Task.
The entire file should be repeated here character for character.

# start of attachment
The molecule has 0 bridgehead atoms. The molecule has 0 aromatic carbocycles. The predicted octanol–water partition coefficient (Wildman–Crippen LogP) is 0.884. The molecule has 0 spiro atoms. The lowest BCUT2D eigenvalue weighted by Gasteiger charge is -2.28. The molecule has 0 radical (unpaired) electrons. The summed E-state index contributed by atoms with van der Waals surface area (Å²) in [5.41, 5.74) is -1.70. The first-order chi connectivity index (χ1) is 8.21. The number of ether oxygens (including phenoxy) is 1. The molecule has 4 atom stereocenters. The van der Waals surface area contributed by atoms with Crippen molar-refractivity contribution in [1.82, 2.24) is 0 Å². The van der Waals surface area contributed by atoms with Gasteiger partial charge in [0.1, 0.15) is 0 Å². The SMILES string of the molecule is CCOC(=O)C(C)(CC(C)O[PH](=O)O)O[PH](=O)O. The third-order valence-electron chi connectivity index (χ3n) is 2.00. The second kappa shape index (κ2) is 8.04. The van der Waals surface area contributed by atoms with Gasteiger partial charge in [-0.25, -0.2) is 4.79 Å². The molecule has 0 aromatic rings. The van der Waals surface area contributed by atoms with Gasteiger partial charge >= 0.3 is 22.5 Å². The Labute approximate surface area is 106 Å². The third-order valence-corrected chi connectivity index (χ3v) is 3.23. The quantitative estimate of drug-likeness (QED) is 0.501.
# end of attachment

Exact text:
The molecule has 0 bridgehead atoms. The molecule has 0 aromatic carbocycles. The predicted octanol–water partition coefficient (Wildman–Crippen LogP) is 0.884. The molecule has 0 spiro atoms. The lowest BCUT2D eigenvalue weighted by Gasteiger charge is -2.28. The molecule has 0 radical (unpaired) electrons. The summed E-state index contributed by atoms with van der Waals surface area (Å²) in [5.41, 5.74) is -1.70. The first-order chi connectivity index (χ1) is 8.21. The number of ether oxygens (including phenoxy) is 1. The molecule has 4 atom stereocenters. The van der Waals surface area contributed by atoms with Crippen molar-refractivity contribution in [1.82, 2.24) is 0 Å². The van der Waals surface area contributed by atoms with Gasteiger partial charge in [0.1, 0.15) is 0 Å². The SMILES string of the molecule is CCOC(=O)C(C)(CC(C)O[PH](=O)O)O[PH](=O)O. The third-order valence-electron chi connectivity index (χ3n) is 2.00. The second kappa shape index (κ2) is 8.04. The van der Waals surface area contributed by atoms with Gasteiger partial charge in [-0.25, -0.2) is 4.79 Å². The molecule has 0 aromatic rings. The van der Waals surface area contributed by atoms with Gasteiger partial charge >= 0.3 is 22.5 Å². The Labute approximate surface area is 106 Å². The third-order valence-corrected chi connectivity index (χ3v) is 3.23. The quantitative estimate of drug-likeness (QED) is 0.501.